I don't know about you, but I'm feeling a lot more demands on my time now that I'm well into my thirties and have become a father. My wife, a heart surgeon, would tell you the same, as would millions of other thirty-something working parents out there, I'm sure.
Sometimes it's so crazy busy, you can almost delude yourself into thinking back fondly on your twenties as the "good old days."
Ha! Reality check: my twenties were insane. On top of the pressures of school (and leaving it with a mountain of debt), our twenties are typically a blur of either trying to find gainful employment or starting a business--or several of them.
Your twenties might have meant a ton of partying while you were still resilient enough to recover by the next morning (and if you're still in your twenties, enjoy that--it doesn't last!)
You might have had to change jobs often, or hold down more than one job at a time to make ends meet. More people in their twenties than ever before are living back at home with their parents. Some are already out in the world, raising a family.
Your twenties can turn out a lot of different ways, but they're usually a total whirlwind.
And throughout your twenties, especially as you approach the far end, people will tell you reassuring lies like, "You'll figure it all out in your thirties!" and "Your thirties are when things really come together."
Let me tell you what actually happens in your thirties, friends.
Sleep disappears, if not because of kids then because of hormones, aging, anxiety over being in your thirties, or some other factor. (If you're sleeping well in your thirties, you're a unicorn--high five.)
The pressure to succeed builds. You're working towards promotions. You're building your business. You're trying to be a good member of your family and your community. You've probably accumulated some debt you're trying to hammer down. You're realizing it's really not that far to retirement and you should probably be saving for that, too. (Again, if you started saving in your twenties and never spent it, you're a unicorn. High five!)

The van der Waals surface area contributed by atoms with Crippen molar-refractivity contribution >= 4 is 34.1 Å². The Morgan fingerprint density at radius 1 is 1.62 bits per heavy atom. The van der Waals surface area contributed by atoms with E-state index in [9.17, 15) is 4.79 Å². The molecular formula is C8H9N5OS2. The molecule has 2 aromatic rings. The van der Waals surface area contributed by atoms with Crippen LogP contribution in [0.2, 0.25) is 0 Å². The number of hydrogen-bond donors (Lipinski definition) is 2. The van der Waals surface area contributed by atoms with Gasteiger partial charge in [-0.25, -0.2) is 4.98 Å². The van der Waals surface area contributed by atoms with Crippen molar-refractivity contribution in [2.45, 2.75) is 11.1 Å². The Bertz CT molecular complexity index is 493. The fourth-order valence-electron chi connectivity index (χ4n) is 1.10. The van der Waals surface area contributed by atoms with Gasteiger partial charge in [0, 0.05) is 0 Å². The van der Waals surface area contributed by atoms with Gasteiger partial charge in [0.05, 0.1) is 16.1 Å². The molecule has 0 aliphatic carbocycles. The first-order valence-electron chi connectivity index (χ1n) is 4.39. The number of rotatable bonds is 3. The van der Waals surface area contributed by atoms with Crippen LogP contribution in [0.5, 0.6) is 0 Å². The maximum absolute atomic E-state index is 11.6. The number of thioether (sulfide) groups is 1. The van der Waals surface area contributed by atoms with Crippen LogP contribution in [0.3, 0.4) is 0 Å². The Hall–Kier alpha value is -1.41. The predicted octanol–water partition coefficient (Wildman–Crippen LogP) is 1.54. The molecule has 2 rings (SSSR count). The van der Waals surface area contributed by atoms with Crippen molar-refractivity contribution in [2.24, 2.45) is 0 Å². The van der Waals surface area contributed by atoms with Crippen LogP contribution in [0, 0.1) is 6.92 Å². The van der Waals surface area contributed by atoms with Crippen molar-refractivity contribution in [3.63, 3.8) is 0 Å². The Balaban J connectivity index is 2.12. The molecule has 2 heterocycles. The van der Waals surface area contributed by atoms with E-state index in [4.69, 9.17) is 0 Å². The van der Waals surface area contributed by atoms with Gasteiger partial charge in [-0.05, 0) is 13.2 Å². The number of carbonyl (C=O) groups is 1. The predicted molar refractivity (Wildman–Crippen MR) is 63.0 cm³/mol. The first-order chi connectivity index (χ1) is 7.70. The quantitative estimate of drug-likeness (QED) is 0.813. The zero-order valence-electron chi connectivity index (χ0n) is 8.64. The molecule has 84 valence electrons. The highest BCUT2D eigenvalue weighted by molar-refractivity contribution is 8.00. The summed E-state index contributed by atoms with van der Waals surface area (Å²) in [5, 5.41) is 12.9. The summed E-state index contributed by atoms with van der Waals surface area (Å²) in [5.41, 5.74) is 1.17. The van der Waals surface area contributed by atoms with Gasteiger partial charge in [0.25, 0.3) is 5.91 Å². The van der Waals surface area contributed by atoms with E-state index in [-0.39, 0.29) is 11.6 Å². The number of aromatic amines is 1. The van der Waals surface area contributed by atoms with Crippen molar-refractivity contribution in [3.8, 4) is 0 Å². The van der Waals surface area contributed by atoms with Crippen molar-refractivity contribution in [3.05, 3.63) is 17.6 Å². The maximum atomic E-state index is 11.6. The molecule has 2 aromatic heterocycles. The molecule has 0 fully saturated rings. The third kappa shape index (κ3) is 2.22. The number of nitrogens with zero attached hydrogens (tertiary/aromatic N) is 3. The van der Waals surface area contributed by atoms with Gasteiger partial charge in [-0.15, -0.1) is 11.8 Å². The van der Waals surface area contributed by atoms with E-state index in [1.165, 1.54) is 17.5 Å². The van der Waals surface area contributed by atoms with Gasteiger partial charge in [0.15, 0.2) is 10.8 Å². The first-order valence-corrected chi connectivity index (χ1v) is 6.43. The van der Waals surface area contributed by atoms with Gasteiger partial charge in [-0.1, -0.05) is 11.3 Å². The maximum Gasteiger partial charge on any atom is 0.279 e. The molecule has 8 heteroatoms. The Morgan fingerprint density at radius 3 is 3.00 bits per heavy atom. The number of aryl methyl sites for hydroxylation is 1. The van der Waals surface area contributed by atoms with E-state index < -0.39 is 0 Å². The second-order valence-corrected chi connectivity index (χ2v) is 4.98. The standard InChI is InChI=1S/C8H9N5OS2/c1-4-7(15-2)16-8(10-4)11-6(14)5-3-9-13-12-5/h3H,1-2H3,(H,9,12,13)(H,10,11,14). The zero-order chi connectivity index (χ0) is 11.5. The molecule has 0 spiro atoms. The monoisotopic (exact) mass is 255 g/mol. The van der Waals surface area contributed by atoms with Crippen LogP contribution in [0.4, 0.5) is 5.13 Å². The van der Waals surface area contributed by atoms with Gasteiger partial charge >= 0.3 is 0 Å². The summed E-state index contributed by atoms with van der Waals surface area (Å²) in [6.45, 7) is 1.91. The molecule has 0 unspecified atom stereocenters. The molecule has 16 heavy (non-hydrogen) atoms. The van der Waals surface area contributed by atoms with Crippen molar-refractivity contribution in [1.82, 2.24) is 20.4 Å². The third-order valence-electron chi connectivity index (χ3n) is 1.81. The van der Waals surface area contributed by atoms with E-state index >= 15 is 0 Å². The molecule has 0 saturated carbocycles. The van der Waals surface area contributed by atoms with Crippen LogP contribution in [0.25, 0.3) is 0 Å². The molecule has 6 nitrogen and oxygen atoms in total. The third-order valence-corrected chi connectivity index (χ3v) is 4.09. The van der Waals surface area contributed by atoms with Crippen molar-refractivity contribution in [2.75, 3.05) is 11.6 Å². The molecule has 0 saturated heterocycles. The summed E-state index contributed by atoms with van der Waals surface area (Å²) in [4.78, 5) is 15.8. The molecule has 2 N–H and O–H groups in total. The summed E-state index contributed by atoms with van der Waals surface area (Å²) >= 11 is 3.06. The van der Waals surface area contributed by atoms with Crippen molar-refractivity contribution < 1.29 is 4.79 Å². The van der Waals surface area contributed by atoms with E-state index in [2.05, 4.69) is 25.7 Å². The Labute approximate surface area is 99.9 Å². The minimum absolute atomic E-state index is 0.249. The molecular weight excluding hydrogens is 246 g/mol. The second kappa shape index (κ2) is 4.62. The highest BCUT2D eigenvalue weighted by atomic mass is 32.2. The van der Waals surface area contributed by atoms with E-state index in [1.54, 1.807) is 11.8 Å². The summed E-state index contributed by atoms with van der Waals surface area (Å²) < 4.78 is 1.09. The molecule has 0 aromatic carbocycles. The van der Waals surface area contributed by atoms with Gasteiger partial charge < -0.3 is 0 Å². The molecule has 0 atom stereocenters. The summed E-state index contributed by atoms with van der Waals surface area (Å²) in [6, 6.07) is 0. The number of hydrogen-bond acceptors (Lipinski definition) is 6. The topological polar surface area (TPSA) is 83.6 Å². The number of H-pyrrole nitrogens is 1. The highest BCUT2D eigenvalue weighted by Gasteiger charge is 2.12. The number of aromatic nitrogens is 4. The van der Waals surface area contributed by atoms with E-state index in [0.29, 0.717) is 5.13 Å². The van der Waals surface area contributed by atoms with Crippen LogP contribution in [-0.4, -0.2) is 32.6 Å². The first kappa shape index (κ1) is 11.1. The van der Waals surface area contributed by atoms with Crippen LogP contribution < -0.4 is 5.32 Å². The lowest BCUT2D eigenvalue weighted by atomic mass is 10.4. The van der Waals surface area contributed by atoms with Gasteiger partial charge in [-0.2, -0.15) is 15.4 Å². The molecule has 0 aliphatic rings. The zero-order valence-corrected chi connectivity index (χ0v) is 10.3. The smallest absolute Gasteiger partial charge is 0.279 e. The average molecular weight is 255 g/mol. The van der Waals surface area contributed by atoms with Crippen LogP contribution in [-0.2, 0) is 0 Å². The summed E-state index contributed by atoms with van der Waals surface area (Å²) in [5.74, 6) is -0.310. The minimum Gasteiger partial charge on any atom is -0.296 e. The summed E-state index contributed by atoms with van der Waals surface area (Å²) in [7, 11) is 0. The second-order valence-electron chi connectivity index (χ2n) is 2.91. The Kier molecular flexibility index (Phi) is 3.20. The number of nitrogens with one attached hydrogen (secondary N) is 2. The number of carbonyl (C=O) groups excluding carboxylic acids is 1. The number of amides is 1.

And throughout all of this, friends will whisper reassuringly, "Don't worry! Your forties is when it all comes together."
In your forties, the pressure to perform and succeed professionally is greater than ever. If you're raising a family, you might have teenagers at this point... have fun with that! You might have had a health scare by now and are starting to be more concerned about your health and fitness. You could have aging parents to care for. Your house might be a money pit. The kids are going to need money for college. Everyone's so busy at this point, you might only have time to hang out with people you work with, or the parents of your kids' friends.
But it's okay, People Who Know Things say reassuringly, because in your fifties, you'll really figure it out! You're so close to that elusive work-life balance; to having it all.
(Are you sensing the pattern here?)
It was the Queen of Media, Oprah Winfrey, who once said, "You can have it all. Just not all at once."
Have truer words ever been spoken?
Why do we do this to ourselves; why do we perpetuate this myth that we can have it all soon, if only we try a bit harder? You're almost there! Keep fighting the good fight!
That's total crap.
It's actually super liberating to let go of that crazy expectation that one day, you're going to wake up and all the pieces will just fall into place and you'll live the rest of your blessed life out in harmony and perfect balance because "you have it all."
It's never going to happen, and that's okay. Because chances are you will have it all at various points throughout your life, just not all at the same time. We put way too much meaning on this completeness and balance that would supposedly come from having it all, to the extent that it keeps up from being truly appreciative and enjoying what we do have when we have it.
You won't always have your youth.
You may not always be financially stable.
You won't always feel completely loved and in tune with your family.
You won't always succeed in work and business, so let go of those crazy expectations that one day, the stars will align and you'll finally "have it all."
Instead, focus on the areas you're winning at today. Be thankful and enjoy them while they last. Those accomplishments are no less valuable because they're not part of some magical package called "Having It All."